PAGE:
This helps me with perspective. At times, when a girl wears a dress, it’s possible for her to be too fancy for the occasion. Unless it’s her wedding day. Wedding dresses are meant to be spectacular because the marriage covenant is spectacular. The spectacle of a wedding dress is about the beautiful spectacle of the covenant of love in marriage. The rich spectacle of the new Jerusalem is about the beautiful spectacle of the covenant God made with us. And it’s over the top extravagance because that’s the kind of covenant God made with us. That’s how God loves us.
Wedding Symbols & Treasured People
Around the world & throughout history, not all wedding dresses look the same, but they are all symbols of something. So this city means something beyond it’s jewels.
Revelation 21:11 says “the city possesses the glory of God; its brilliance is like a precious jewel, like a stone of crystal-clear jasper.” From this it may be unclear if the city actually contains jewels or if those are just ways that the author is trying to describe what he sees. But, we can be sure of this. The jewels are about the glory of God. If you are Christian, according to the Bible, at least part of that glory will be you.
The Glory of Purity
In the Bible, there’s a passage that’s very famous for talking about how a husband should treat his wife. It is useful for that. But, this passage talks about heaven.
Husbands, love your wives just as Christ loved the church and gave himself for her to sanctify her by cleansing her with the washing of the water by the word, so that he may present the church to himself as glorious — not having a stain or wrinkle, or any such blemish, but holy and blameless.
>< Ephesians 5:25–27 NET
Right now, we can all be blamed for something. We all have blemishes—in our character, in our personalities, on our faces. From time to time, we all find these things disappointing. Even to the point of distress and tears. We are not who we want to be, we’re not who we ought to be. Even with all our effort, we’re not.
The glory of God is that he can make us that way, he’s strong enough. He is making us that way and he will finish. And when he’s done, we will be glorious to him. And that glory will be in heaven.
In Revelation when it says the gold is “like transparent glass” it’s actually talking about something clean, something of the highest purity. It’s talking about something without blemishes and without stains. It’s talking about what you, Christian, will be like.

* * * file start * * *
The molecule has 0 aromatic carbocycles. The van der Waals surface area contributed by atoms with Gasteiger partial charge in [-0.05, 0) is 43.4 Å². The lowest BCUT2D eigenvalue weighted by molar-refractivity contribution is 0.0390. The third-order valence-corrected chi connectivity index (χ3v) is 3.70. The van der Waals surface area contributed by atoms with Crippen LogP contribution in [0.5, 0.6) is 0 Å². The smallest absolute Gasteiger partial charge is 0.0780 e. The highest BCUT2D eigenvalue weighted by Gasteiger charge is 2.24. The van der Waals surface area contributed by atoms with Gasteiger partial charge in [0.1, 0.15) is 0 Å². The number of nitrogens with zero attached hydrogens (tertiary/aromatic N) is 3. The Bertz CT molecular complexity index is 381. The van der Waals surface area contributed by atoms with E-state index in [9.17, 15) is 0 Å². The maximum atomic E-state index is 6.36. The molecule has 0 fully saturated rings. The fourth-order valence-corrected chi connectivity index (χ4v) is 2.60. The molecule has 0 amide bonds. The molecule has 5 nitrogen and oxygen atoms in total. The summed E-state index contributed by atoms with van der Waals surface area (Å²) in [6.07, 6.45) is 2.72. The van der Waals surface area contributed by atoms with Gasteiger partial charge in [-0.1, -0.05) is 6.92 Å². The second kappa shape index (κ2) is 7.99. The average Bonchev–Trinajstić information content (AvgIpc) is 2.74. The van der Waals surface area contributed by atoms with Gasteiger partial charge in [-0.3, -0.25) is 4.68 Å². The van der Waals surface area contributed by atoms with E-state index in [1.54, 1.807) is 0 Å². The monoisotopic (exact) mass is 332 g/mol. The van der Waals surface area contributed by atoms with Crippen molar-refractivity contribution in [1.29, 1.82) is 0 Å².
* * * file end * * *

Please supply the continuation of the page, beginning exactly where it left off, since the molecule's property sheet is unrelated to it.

This helps to understand the meaning of the purity of the material found in heaven. But, this material isn’t just pure, it’s supremely valuable.
God’s Glorious Treasure
There’s something about heaven that’s not just glorious, it’s also treasured.
I pray that the God of our Lord Jesus Christ, the Father of glory, may give you spiritual wisdom and revelation in your growing knowledge of him,—since the eyes of your heart have been enlightened—so that you may know what is the hope of his calling, what is the wealth of his glorious inheritance in the saints,
>< Ephesians 1:17–18 NET
This passage implies that God’s going to feel rich in heaven because you, Christian, are there. Sure there will be gold there, but you are a treasure.
I Throw My Trash on the Street
In the beginning, after God created everything and it was perfect, he said that everything was very good.
But then sin came in and at some point we decided that some things weren’t very good. At some point we decided that some things weren’t valuable and so we threw them out on the streets like trash. At some point we decided that some people weren’t valuable and we threw them out like trash.
But in heaven even the streets are gold. And even if you’re rich, you don’t put trash on gold. From this I can’t help but think that there’s no trash in heaven. Nothing is anyone’s trash in heaven. No one is anyone’s trash in heaven. Everything is valuable. Everyone is valuable.
In heaven the streets aren’t for trash, they’re precious. Because they’re the foot paths of the treasures of God. They’re where you’re going to walk.
Golden streets sound over the top. Golden streets may not be what you think about when you think about paradise. But golden streets mean that you are valuable to God and you are loved by God.